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exceeding the amount standing on the books of the Society on June 1, 1942, to the credit of the current funds of the Linguistic Institute.

2. That the Linguistic Society arrange for a special summer meeting at Chapel Hill during the 1942 session of the Linguistic Institute.

3. That the Committee on Nominations be instructed to submit its report to the Secretary of the Society on or before September 10, 1942.

4. That the Society instruct the incoming President to appoint a committee of three to select the beneficiaries of the Dues Fund for Refugee Scholars.

5. That under the Constitution II.6 Hardin Craig be relieved from further payment of annual dues, without loss of any of the privileges of membership.

The Executive Committee decided not to make any recommendations for election to Honorary Membership.

Other matters were discussed, but did not call for formal action.

The report was ordered to be received and filed. On motion the Society adopted collectively the recommendations of the Executive Committee 1-5 by unanimous consent.

Mr. Bloch, Editor and Chairman of the Society's Committee on Publications, presented the following report, which was ordered to be received and filed:

During the year 1941 the Society has issued the following publications:

Language, Vol. 17, 364 pages.

Language Dissertation No. 32: Philip Scherer, Germanic-Balto-Slavic Etyma; 63 pages. Language Dissertation No. 33: Joseph H. D. Allen Jr.: Portuguese Word-Formation with Suffixes; 143 pages.

Language Dissertation No. 34: William G. Moulton, Swiss German Dialect and Romance Patois; 75 pages.

Bulletin No. 14: The Preparation of Copy for Printing, Proceedings of the Ann Arbor Meeting 1940, Proceedings of the Providence Meeting 1940, List of Members 1940; 70 pages.

Special Publication: Robert A. Hall Jr., Bibliography of Italian Linguistics; 543 pages, bound in buckram.

A rough classification of articles in the current volume of the journal according to the languages treated reveals the following distribution:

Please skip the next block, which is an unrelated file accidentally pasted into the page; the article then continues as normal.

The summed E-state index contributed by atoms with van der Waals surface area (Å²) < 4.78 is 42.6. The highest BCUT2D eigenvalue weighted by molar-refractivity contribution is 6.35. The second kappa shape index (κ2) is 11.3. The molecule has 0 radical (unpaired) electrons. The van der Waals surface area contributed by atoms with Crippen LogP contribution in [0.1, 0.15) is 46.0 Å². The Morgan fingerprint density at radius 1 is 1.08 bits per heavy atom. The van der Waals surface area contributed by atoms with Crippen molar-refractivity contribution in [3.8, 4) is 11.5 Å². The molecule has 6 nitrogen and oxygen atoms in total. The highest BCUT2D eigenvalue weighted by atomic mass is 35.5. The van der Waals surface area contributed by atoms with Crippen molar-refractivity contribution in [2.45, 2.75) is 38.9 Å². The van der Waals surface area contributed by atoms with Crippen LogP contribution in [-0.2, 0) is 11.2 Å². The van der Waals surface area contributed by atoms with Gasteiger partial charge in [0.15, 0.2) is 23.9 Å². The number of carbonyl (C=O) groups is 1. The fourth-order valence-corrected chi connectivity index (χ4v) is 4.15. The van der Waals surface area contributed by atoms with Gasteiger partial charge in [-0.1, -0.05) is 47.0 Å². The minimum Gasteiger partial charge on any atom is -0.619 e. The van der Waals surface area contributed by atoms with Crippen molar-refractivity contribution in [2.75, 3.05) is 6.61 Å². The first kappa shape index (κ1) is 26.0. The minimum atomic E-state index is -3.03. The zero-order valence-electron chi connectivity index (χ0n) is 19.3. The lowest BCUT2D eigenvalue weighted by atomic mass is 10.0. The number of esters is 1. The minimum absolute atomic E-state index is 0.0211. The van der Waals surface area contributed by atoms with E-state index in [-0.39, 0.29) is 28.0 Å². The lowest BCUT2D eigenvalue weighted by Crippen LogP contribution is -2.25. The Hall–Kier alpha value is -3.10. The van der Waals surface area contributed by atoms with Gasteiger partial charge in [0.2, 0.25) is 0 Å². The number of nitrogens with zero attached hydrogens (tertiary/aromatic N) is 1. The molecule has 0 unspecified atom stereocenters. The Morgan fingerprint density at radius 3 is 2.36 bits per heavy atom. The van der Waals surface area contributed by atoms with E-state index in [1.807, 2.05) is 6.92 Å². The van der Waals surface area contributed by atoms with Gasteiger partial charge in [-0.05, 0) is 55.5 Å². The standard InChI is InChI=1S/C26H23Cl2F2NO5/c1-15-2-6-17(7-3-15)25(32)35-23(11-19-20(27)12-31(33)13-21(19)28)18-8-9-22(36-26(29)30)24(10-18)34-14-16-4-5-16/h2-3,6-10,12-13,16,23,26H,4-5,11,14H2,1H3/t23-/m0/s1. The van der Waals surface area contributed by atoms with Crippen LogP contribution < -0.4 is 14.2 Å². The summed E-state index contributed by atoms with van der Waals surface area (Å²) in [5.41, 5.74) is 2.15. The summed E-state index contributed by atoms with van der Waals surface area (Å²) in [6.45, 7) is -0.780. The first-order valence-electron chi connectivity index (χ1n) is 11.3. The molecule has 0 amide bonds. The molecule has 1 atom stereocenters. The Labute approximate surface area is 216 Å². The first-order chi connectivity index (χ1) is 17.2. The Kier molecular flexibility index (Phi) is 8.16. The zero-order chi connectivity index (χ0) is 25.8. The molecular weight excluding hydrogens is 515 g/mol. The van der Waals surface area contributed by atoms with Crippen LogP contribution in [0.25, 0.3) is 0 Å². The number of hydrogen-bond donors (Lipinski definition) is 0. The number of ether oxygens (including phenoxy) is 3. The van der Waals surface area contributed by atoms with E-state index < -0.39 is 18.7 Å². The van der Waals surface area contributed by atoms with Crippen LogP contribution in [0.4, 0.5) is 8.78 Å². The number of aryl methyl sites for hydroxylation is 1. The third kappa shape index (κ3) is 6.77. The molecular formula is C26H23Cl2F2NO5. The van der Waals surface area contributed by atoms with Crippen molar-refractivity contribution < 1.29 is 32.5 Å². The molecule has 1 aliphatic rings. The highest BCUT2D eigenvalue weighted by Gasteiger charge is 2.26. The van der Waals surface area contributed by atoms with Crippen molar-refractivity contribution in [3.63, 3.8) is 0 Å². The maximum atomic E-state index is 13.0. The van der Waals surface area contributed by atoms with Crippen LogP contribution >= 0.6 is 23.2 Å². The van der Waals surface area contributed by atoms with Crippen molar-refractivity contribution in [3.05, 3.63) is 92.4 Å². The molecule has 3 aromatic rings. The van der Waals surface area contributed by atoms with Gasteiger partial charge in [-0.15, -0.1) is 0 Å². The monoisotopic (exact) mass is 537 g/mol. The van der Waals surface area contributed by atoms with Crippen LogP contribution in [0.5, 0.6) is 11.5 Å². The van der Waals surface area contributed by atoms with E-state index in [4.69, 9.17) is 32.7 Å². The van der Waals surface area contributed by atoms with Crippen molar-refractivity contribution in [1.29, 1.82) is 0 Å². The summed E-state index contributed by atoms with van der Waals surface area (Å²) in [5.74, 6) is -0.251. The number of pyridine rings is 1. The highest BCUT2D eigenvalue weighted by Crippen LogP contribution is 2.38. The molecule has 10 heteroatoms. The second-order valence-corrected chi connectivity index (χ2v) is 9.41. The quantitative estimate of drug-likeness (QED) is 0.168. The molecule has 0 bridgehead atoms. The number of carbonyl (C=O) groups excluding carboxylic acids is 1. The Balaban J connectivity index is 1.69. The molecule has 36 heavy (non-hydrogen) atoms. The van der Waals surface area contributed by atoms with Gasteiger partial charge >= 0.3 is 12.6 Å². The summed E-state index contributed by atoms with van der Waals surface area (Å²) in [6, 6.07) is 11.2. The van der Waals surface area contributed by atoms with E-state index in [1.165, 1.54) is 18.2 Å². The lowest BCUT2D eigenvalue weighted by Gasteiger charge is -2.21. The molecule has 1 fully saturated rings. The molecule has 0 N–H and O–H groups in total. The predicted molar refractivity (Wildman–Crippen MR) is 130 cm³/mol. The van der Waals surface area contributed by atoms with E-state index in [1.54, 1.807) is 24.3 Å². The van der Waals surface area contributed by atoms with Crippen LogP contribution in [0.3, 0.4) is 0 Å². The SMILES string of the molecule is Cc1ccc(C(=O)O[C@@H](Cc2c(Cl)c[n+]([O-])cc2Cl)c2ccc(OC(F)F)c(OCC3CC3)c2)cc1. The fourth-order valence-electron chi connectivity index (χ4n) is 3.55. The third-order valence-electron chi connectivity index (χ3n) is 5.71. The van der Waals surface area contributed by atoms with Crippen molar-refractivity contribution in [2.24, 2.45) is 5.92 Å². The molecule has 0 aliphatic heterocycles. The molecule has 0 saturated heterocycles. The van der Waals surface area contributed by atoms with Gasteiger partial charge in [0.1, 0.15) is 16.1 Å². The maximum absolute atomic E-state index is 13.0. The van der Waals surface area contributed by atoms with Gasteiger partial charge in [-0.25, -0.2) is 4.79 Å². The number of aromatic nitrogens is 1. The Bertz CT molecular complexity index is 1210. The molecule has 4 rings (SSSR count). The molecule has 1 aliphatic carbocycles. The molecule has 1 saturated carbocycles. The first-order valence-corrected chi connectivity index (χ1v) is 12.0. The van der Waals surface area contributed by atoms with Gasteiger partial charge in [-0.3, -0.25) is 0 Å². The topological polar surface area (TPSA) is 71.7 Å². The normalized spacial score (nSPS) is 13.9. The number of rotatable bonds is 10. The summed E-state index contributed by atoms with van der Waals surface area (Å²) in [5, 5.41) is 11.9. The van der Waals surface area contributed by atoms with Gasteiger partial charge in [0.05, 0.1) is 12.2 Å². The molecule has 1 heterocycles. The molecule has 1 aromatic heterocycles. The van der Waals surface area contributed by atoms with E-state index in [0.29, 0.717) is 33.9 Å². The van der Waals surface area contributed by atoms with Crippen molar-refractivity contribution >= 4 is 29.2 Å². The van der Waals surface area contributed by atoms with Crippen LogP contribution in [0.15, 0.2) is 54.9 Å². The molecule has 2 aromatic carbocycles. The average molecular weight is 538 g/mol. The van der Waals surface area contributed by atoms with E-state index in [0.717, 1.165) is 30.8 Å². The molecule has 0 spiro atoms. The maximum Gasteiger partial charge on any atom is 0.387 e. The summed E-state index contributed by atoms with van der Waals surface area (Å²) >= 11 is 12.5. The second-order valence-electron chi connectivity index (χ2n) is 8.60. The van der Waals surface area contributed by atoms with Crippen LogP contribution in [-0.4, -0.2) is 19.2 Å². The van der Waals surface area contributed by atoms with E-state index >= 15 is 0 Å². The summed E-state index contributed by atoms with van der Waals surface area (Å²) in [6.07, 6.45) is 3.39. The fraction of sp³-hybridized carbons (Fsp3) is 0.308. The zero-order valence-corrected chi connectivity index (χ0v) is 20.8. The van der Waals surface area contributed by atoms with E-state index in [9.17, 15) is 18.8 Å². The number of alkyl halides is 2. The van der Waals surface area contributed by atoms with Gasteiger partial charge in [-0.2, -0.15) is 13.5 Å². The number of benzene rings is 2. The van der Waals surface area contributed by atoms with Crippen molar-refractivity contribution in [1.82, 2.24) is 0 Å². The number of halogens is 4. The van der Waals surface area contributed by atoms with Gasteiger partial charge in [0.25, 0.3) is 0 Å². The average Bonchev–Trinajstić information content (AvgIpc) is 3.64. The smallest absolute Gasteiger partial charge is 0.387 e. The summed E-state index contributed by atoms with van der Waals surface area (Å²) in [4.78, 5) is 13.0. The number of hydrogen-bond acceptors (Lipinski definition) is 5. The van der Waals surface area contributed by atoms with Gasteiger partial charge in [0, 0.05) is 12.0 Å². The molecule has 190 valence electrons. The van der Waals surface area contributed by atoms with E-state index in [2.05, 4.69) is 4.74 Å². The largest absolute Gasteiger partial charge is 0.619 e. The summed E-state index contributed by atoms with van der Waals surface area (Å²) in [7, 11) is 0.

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The new format described in LANG. 17.78-9 and Bull. 14.25, increasing the number of 10-point lines per page from 40 to 45 and the length of each line from 4 to 4 inches, has worked out very well and appears to have met with general approval. The relative economy of this format may be judged by the fact that the 364 pages of the journal are the equivalent of approximately 450 pages in the old format.

The first issue of the Society's publication for this year (LANG. 17.1, Bull. No. 14, Diss. No. 32) was printed on paper thinner and smoother than the stock used previously, and at least in theory better able to take ink. Unfortunately, the new stock proved unsuitable in use; and all subsequent issues of the Society's publications have been printed on the old stock. After consultation with Mr. Grover C. Orth, editor of the Waverly Press, and partly on his advice, the Committee on Publications decided to make no further changes.

The stock now used, a 50-pound base paper with 30 percent rag content, is guaranteed to last without yellowing or brittling for at least a generation, and seems in most respects to be definitely superior to other stocks of comparable price.

The Committee have received enough material in the form of articles to give each number of the journal both substance and reasonable variety; but reviews have been more difficult to secure. Although the number of reviews published in the current volume of LANGUAGE is considerably above the average of previous years (30 as compared with about 19), an even larger number is desirable if the journal is to serve the purpose of reflecting and evaluating the new developments in our science. Accordingly, the Committee would urge all members of the Society to cooperate in expanding this phase of our activity by contributing reviews of new books in their fields of special interest. Books sent to the Editor and listed under Publications Received are usually available for review by any qualified member of the Society; but the Committee would especially welcome unsolicited reviews, since not all publishers furnish review copies of their publications, and since the Editor, in any case, cannot personally know the specialists in every field.